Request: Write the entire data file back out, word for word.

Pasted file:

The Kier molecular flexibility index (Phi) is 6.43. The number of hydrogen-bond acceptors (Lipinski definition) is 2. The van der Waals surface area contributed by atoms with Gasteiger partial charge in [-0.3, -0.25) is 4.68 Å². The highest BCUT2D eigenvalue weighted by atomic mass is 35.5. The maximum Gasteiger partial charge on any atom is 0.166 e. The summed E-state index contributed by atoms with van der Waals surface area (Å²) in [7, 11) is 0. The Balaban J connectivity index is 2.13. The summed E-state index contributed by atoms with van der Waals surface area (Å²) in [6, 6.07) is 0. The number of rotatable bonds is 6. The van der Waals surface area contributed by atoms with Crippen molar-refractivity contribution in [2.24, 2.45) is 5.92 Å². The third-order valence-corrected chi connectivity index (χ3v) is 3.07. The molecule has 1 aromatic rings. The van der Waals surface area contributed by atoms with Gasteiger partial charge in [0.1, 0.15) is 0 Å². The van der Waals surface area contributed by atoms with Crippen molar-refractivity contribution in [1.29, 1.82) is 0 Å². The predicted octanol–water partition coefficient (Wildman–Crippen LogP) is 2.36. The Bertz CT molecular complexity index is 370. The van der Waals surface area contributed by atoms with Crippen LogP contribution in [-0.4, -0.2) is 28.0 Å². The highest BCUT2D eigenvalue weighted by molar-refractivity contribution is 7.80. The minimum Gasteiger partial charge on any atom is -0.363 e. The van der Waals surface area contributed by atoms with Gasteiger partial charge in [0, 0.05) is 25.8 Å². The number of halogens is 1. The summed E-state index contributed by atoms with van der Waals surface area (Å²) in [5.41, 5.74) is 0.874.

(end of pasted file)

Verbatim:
The Kier molecular flexibility index (Phi) is 6.43. The number of hydrogen-bond acceptors (Lipinski definition) is 2. The van der Waals surface area contributed by atoms with Gasteiger partial charge in [-0.3, -0.25) is 4.68 Å². The highest BCUT2D eigenvalue weighted by atomic mass is 35.5. The maximum Gasteiger partial charge on any atom is 0.166 e. The summed E-state index contributed by atoms with van der Waals surface area (Å²) in [7, 11) is 0. The Balaban J connectivity index is 2.13. The summed E-state index contributed by atoms with van der Waals surface area (Å²) in [6, 6.07) is 0. The number of rotatable bonds is 6. The van der Waals surface area contributed by atoms with Crippen molar-refractivity contribution in [2.24, 2.45) is 5.92 Å². The third-order valence-corrected chi connectivity index (χ3v) is 3.07. The molecule has 1 aromatic rings. The van der Waals surface area contributed by atoms with Gasteiger partial charge in [0.1, 0.15) is 0 Å². The van der Waals surface area contributed by atoms with Crippen molar-refractivity contribution in [1.29, 1.82) is 0 Å². The predicted octanol–water partition coefficient (Wildman–Crippen LogP) is 2.36. The Bertz CT molecular complexity index is 370. The van der Waals surface area contributed by atoms with Crippen LogP contribution in [-0.4, -0.2) is 28.0 Å². The highest BCUT2D eigenvalue weighted by molar-refractivity contribution is 7.80. The minimum Gasteiger partial charge on any atom is -0.363 e. The van der Waals surface area contributed by atoms with Gasteiger partial charge in [0, 0.05) is 25.8 Å². The number of halogens is 1. The summed E-state index contributed by atoms with van der Waals surface area (Å²) in [5.41, 5.74) is 0.874.